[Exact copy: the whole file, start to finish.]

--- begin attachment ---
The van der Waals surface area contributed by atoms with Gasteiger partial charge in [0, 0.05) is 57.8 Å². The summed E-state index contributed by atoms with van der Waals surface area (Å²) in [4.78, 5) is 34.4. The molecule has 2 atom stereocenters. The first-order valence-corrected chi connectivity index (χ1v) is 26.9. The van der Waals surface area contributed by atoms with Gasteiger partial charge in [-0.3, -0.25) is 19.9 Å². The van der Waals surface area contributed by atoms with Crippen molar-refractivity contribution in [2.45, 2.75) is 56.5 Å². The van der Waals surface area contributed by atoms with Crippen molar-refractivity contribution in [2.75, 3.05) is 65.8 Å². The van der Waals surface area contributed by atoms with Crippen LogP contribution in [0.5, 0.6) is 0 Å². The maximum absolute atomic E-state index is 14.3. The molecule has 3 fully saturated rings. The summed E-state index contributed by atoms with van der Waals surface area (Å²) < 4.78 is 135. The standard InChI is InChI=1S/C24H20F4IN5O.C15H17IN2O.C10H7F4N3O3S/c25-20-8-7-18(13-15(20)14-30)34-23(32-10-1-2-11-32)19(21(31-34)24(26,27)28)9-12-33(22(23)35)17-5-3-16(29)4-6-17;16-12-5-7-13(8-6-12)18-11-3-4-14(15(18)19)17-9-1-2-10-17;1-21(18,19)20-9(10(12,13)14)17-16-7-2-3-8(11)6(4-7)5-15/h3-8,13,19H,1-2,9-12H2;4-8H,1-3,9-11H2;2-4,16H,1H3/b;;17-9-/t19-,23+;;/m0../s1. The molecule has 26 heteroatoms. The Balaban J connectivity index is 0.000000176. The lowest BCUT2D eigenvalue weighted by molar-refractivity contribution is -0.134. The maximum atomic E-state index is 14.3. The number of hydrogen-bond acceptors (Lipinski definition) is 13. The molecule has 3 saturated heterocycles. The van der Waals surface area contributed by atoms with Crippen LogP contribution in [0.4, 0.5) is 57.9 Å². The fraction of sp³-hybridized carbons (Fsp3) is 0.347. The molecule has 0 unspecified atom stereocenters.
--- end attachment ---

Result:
The van der Waals surface area contributed by atoms with Gasteiger partial charge in [0, 0.05) is 57.8 Å². The summed E-state index contributed by atoms with van der Waals surface area (Å²) in [4.78, 5) is 34.4. The molecule has 2 atom stereocenters. The first-order valence-corrected chi connectivity index (χ1v) is 26.9. The van der Waals surface area contributed by atoms with Gasteiger partial charge in [-0.3, -0.25) is 19.9 Å². The van der Waals surface area contributed by atoms with Crippen molar-refractivity contribution in [2.45, 2.75) is 56.5 Å². The van der Waals surface area contributed by atoms with Crippen molar-refractivity contribution in [2.75, 3.05) is 65.8 Å². The van der Waals surface area contributed by atoms with Crippen LogP contribution in [0.5, 0.6) is 0 Å². The maximum absolute atomic E-state index is 14.3. The molecule has 3 fully saturated rings. The summed E-state index contributed by atoms with van der Waals surface area (Å²) < 4.78 is 135. The standard InChI is InChI=1S/C24H20F4IN5O.C15H17IN2O.C10H7F4N3O3S/c25-20-8-7-18(13-15(20)14-30)34-23(32-10-1-2-11-32)19(21(31-34)24(26,27)28)9-12-33(22(23)35)17-5-3-16(29)4-6-17;16-12-5-7-13(8-6-12)18-11-3-4-14(15(18)19)17-9-1-2-10-17;1-21(18,19)20-9(10(12,13)14)17-16-7-2-3-8(11)6(4-7)5-15/h3-8,13,19H,1-2,9-12H2;4-8H,1-3,9-11H2;2-4,16H,1H3/b;;17-9-/t19-,23+;;/m0../s1. The molecule has 26 heteroatoms. The Balaban J connectivity index is 0.000000176. The lowest BCUT2D eigenvalue weighted by molar-refractivity contribution is -0.134. The maximum atomic E-state index is 14.3. The number of hydrogen-bond acceptors (Lipinski definition) is 13. The molecule has 3 saturated heterocycles. The van der Waals surface area contributed by atoms with Crippen LogP contribution in [0.4, 0.5) is 57.9 Å². The fraction of sp³-hybridized carbons (Fsp3) is 0.347. The molecule has 0 unspecified atom stereocenters.